New Study on Homeless Young People by TCD Researchers

Posted on: 23 November 2007

A new study of homeless young people in Dublin city which documents  the journey into homelessness of  40 young people between the ages of 12 and 22 years¹ was  launched on November 22nd last in Trinity College Dublin. The study Lives in Crisis: Homeless Young People was co-written by Dr Paula Mayock, lecturer in Youth Research at TCD’s School of Social Work and Social Policy and the Children’s Research Centre and Dr Eoin O’Sullivan, also a lecturer in the School of Social Work and Social Policy.

The study provides a detailed overview of the prevalence of youth homelessness in Ireland and outlines the services and interventions designed to meet the needs of homeless youth.  It deals with the  experience of being homeless; the challenge of surviving  on the street; relationships and friendships; drug use and criminal activity; experiences of bullying, violence and victimisation; health and health-related behaviour; help-seeking and coping strategies; and service use and service utilisation.

According to Dr. Paula Mayock, “there is evidence to suggest that at least some of the interventions designed to meet the needs of homeless youth may have inadvertently facilitated their descent into a ‘subculture’ of homelessness. The lack of provision for 18-25 year olds is a particular problem. The sudden withdrawal of statutory services from young people when they reach the age of 18 leaves many in an extremely vulnerable situation and can serve to further entrench them in homelessness”.

The study found that young people did not suddenly become homeless, instead, the process could be traced to a childhood characterised by traumatic life events due to parental illness or death, family conflict, parental drug or alcohol misuse and/or experiences of violence or abuse. The majority of the study’s young people grew up in poor neighbourhoods and many accounts of childhood memories referenced scenes of hardship related to household instability, poverty and difficult life events.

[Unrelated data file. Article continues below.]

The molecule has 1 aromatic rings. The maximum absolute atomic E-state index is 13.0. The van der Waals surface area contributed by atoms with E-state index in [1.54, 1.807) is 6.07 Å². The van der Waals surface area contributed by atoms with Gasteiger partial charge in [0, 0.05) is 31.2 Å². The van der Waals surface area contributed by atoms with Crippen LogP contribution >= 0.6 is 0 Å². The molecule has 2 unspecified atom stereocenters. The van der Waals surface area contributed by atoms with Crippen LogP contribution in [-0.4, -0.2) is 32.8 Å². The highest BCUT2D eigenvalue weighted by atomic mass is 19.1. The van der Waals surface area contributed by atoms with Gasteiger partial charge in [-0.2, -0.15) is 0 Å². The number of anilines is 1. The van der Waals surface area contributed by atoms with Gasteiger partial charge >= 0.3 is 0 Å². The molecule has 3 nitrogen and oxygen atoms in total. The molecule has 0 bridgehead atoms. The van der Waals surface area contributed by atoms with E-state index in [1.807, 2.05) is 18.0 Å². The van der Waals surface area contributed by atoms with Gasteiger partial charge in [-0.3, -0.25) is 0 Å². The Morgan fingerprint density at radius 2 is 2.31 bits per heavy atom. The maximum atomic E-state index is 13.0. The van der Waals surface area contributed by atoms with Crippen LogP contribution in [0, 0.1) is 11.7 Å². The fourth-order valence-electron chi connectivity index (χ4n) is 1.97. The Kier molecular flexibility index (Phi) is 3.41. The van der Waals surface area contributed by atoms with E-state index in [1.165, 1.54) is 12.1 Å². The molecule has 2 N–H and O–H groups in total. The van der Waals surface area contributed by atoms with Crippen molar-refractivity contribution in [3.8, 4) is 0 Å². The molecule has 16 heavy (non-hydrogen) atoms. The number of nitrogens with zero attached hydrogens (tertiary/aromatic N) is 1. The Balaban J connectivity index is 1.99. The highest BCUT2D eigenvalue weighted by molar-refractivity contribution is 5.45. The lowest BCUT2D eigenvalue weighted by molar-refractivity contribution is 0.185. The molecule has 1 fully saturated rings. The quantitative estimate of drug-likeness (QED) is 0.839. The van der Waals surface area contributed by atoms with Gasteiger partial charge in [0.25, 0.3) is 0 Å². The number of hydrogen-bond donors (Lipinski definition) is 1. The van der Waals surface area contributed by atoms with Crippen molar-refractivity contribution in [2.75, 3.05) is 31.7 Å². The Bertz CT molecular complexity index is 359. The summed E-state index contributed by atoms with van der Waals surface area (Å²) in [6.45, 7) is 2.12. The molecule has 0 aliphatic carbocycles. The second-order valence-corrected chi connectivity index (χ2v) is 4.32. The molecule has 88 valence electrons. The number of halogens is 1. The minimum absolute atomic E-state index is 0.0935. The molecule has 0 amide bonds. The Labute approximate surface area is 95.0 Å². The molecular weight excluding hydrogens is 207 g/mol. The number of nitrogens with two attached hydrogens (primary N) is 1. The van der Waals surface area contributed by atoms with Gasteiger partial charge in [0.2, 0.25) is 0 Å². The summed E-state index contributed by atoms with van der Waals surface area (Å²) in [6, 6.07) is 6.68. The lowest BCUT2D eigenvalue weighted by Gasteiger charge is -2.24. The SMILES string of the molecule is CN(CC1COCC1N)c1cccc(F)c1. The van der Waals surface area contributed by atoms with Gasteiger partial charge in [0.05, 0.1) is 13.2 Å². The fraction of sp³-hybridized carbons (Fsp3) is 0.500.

The study identified three broad pathways to homelessness:

1. State Care history
Sixteen of the 40 young people (40%) had a history of State care – foster care, residential care placements, or in some cases a residential setting for young offenders.

2. Household instability and family conflict
A considerable number of young people reported a succession of moves from various housing locations and living situations as children, suggesting that they experienced a high level of family instability. Parental discord and/or marital breakdown featured strongly in the events leading to their first homeless experiences, as did conflict arising from the presence of a step-parent. Parental alcohol and drug abuse was also reported by a large number of young people. Physical violence was reported.

3.Negative peer associations and problem behaviour
Nine of the study’s young people reported a pattern of behaviour that led to persistent disagreement and conflict with their parent(s) or caregivers during their early to mid-teenage years. This behaviour included drinking, drug-taking, breaking household rules, staying out late, getting into trouble at school and socialising with peers who were known ‘troublemakers’.